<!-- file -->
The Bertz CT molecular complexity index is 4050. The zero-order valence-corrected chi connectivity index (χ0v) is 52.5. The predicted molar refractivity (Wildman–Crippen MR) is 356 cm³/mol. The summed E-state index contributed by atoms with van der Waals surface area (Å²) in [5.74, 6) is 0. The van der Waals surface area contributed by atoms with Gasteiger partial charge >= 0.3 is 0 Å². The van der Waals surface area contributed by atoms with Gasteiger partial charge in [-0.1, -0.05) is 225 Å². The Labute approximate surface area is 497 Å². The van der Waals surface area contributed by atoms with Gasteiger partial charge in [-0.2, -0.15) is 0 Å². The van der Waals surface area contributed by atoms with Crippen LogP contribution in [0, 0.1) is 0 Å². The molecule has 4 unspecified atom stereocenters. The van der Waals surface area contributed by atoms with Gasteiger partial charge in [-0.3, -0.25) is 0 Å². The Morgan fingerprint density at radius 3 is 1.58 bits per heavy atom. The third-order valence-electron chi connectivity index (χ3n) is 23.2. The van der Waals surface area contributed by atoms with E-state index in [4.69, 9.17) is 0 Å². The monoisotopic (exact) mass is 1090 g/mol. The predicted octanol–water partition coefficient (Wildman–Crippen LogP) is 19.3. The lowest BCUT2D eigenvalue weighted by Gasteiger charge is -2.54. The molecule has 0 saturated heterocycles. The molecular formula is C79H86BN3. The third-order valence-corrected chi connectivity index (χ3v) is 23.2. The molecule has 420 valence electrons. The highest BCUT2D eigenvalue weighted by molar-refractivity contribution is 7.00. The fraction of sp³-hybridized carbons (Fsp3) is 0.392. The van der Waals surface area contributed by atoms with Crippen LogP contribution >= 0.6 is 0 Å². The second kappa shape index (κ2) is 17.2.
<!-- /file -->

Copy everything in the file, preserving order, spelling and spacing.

The Bertz CT molecular complexity index is 4050. The zero-order valence-corrected chi connectivity index (χ0v) is 52.5. The predicted molar refractivity (Wildman–Crippen MR) is 356 cm³/mol. The summed E-state index contributed by atoms with van der Waals surface area (Å²) in [5.74, 6) is 0. The van der Waals surface area contributed by atoms with Gasteiger partial charge >= 0.3 is 0 Å². The van der Waals surface area contributed by atoms with Gasteiger partial charge in [-0.1, -0.05) is 225 Å². The Labute approximate surface area is 497 Å². The van der Waals surface area contributed by atoms with Gasteiger partial charge in [-0.2, -0.15) is 0 Å². The van der Waals surface area contributed by atoms with Crippen LogP contribution in [0, 0.1) is 0 Å². The molecule has 4 unspecified atom stereocenters. The van der Waals surface area contributed by atoms with Gasteiger partial charge in [-0.3, -0.25) is 0 Å². The Morgan fingerprint density at radius 3 is 1.58 bits per heavy atom. The third-order valence-electron chi connectivity index (χ3n) is 23.2. The van der Waals surface area contributed by atoms with E-state index in [4.69, 9.17) is 0 Å². The monoisotopic (exact) mass is 1090 g/mol. The predicted octanol–water partition coefficient (Wildman–Crippen LogP) is 19.3. The lowest BCUT2D eigenvalue weighted by Gasteiger charge is -2.54. The molecule has 0 saturated heterocycles. The molecular formula is C79H86BN3. The third-order valence-corrected chi connectivity index (χ3v) is 23.2. The molecule has 420 valence electrons. The highest BCUT2D eigenvalue weighted by molar-refractivity contribution is 7.00. The fraction of sp³-hybridized carbons (Fsp3) is 0.392. The van der Waals surface area contributed by atoms with Crippen LogP contribution >= 0.6 is 0 Å². The second kappa shape index (κ2) is 17.2.